Gullveig: The Goddess of Magic And Gold

Short Facts Tribe: Vanir Goddess of: gold, seidr magic and strength Other names: Heidr and Heid Gullveig responsibilities Properties of …

Short Facts

Tribe: Vanir

Goddess of: gold, seidr magic and strength

Other names: Heidr and Heid

Gullveig responsibilities

Properties of gold, seidr magic and witchcraft

Gullveig weapon/domain of power

Healing, impervious to steel and fire, magic, seidr – the ability to see into the future and alter it, rebirth, sorcery and witchcraft

Thrice burnt and thrice reborn

Gullveig is a Vanir goddess associated with seidr magic and the precious metal of gold. Her name means gold strength or gold power, and although she is mentioned only once in the Poetic Edda, she is a powerful deity.

An image of Gullveig in fire.
Photo Credit: donatoarts

For reasons unknown, one-day Gullveig visited Asgard and spoke to the Aesir inside Odin’s hall about her obsession with gold. She also showed them her seidr magic and how she could affect the timeline.

The gods were intimidated by her strength and it is not sure whether out of fear or from their aversion towards her insanity about gold, they quickly decided to kill her. They took up their spears and pierced her body, but Gullveig couldn’t die by their blades so the Aesir threw her into the fire. The Vanir goddess however emerged unscathed from the flames and the gods of Asgard threw her two more times in the hearth. Still, she came out untouched by the fire (thrice burnt and thrice reborn) and that is when she took up the name Heidr, meaning ‘the gleaming one’ in Old Norse.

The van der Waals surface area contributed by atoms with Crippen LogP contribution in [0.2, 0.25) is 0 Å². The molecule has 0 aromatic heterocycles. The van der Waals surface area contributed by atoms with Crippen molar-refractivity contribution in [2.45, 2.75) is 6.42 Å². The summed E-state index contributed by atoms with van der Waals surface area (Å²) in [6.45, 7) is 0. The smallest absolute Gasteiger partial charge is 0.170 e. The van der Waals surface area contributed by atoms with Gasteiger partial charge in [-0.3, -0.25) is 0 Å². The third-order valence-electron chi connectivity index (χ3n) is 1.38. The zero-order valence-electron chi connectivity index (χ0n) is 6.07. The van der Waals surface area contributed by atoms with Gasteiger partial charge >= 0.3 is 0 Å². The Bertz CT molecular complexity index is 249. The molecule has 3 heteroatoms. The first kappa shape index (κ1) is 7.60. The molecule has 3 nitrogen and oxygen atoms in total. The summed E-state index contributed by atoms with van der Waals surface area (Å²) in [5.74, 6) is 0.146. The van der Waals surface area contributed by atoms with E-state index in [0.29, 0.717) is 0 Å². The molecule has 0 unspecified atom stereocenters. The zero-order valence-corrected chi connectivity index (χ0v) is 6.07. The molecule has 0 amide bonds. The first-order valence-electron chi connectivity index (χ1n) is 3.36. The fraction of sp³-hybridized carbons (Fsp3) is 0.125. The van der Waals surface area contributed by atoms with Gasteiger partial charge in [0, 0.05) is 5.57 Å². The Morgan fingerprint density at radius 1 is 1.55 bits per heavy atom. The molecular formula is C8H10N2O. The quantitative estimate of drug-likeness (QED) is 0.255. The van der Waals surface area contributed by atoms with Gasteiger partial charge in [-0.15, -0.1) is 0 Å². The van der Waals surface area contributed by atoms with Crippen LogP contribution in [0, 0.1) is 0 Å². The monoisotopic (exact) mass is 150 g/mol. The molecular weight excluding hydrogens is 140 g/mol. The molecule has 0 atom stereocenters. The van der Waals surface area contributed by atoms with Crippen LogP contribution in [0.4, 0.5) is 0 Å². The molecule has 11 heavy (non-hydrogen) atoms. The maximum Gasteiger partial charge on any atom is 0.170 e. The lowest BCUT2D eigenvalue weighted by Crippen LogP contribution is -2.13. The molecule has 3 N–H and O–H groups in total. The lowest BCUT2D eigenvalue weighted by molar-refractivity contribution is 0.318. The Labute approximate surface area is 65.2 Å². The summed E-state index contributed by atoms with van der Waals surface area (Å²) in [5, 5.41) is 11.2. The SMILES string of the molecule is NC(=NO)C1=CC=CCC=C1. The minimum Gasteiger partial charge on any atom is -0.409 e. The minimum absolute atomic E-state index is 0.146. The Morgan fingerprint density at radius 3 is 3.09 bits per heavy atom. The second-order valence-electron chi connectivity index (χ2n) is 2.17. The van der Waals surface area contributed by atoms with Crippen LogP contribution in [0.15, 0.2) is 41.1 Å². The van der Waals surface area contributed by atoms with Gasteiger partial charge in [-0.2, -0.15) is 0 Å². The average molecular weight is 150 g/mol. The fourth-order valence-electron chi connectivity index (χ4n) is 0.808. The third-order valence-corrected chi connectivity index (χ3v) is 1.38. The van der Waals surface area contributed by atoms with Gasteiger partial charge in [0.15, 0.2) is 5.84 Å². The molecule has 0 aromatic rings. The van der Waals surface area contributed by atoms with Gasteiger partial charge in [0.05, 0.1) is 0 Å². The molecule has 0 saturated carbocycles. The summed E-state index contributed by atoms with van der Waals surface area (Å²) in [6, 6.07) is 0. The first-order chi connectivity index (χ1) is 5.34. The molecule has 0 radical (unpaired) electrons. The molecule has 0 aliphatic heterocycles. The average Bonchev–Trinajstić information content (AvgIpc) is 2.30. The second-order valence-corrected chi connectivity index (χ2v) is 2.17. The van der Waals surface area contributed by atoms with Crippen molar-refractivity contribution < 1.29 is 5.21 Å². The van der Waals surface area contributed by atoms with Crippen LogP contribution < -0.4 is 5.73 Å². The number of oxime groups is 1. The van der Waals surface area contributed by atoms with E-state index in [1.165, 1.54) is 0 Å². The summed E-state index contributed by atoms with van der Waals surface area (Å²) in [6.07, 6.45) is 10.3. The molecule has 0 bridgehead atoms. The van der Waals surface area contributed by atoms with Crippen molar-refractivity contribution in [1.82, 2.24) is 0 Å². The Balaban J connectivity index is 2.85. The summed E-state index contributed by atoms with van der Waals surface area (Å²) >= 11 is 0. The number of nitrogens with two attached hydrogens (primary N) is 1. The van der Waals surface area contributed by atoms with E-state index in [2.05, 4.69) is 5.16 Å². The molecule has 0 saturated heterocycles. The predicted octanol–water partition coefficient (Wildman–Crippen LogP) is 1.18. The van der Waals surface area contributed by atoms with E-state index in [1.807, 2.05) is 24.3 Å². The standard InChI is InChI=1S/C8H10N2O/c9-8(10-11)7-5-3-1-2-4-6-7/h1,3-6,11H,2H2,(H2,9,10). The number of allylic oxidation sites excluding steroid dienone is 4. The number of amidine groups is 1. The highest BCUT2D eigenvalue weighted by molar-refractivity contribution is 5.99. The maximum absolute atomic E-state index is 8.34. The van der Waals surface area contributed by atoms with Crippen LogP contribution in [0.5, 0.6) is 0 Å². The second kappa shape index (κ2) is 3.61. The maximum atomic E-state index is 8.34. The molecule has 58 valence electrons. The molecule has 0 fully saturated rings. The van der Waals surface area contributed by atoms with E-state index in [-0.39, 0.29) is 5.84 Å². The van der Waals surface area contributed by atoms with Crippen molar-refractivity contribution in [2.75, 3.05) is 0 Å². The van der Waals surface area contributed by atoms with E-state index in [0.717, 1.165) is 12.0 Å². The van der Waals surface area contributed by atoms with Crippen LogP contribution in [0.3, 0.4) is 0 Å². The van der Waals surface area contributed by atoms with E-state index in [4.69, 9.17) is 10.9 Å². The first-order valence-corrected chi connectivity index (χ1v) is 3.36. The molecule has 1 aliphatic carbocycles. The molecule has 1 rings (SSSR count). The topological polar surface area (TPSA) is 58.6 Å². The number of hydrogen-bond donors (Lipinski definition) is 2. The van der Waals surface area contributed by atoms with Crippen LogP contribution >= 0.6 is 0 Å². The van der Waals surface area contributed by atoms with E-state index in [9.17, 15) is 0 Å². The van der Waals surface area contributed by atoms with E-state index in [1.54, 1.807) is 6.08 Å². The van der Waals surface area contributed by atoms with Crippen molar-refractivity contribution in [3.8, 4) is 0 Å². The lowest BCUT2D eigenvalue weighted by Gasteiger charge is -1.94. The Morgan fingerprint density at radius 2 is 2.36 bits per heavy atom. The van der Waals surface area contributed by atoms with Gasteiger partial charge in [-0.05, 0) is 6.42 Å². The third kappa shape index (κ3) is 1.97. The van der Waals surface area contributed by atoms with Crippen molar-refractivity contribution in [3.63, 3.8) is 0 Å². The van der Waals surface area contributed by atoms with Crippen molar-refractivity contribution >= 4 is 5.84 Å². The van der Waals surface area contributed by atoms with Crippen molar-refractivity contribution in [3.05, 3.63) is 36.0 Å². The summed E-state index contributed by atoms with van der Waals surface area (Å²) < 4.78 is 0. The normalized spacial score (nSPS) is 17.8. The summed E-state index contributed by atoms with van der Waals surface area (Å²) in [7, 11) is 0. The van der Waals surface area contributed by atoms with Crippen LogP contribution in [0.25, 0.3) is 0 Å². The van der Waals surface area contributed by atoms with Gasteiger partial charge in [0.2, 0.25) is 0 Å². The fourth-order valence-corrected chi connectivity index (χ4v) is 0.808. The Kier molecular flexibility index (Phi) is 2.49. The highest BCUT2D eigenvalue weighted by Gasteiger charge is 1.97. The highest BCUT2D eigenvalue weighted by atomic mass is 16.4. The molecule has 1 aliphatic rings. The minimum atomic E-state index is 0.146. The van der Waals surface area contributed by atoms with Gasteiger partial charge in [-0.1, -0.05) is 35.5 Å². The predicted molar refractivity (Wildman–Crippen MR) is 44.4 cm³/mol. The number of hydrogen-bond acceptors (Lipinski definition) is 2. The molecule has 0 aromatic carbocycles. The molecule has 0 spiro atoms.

War and Peace

There is no doubt that Gullveig’s maltreatment was the cause of the Aesir – Vanir war; the first conflict in the world. However, as Gullveig is connected with another Vanir goddess, Freyja, there is a strong possibility that her twin brother, Freyr was the one who gathered the Vanir horde and declared war against the Aesir.

Some scholars argue that Gullveig’s lust for gold and the corruption instigated among the Aesir was what really led the gods to burn her alive and that her torture enraged the Vanir, who decided to attack the perpetrators.

Whatever the case may be, the divine battles lasted many years until in the end, peace was established and hostages were exchanged between the Aesir and Vanir.

Mentions

A painting of Gullveig on a paper.
Photo Credit: theravenfromthenorth

Gullveig is mentioned only once in the old texts. In the Poetic Edda, in the poem Voluspa, a seeress remembers the first great war in the world when the Aesir gods stabbed Gullveig with spears and burned her in Odin’s hall. Three times they burned her and three times she was reborn. Heidr they called her then, a mantic witch, skilled in magic, who performed seidr in a trance wherever she could. She (Gullveig/Heidr) was always a joy to wicked women.

Frequently Asked Questions

Q. Why was the Aesir so hostile to Gullveig?

A. The Aesir are a proud race of gods. Odin is their king and Odin doesn’t forgive intruders. Gullveig was an uninvited guest to their halls and when she started speaking about gold, the Aesir had this fever of greed. Odin saw that and couldn’t allow a stranger to bring chaos and disorder in his realm; especially a dangerous one who could practice seidr. Therefore, he ordered the attack on her.

Q. Was Gullveig an evil goddess?

A. Gullveig wasn’t evil; she was just a misunderstood deity. She loved gold too much, but that was her only flaw. Beyond that, she didn’t harm anyone and when the Aesir speared and burned her she didn’t even lift a finger to protect herself. That can only mean she knew her destiny and thus allowed it to happen. Even when she became Heidr and assisted mortal witches in their sinister quests she couldn’t be called evil, simply because she answered those women’s pleas and merely came to them.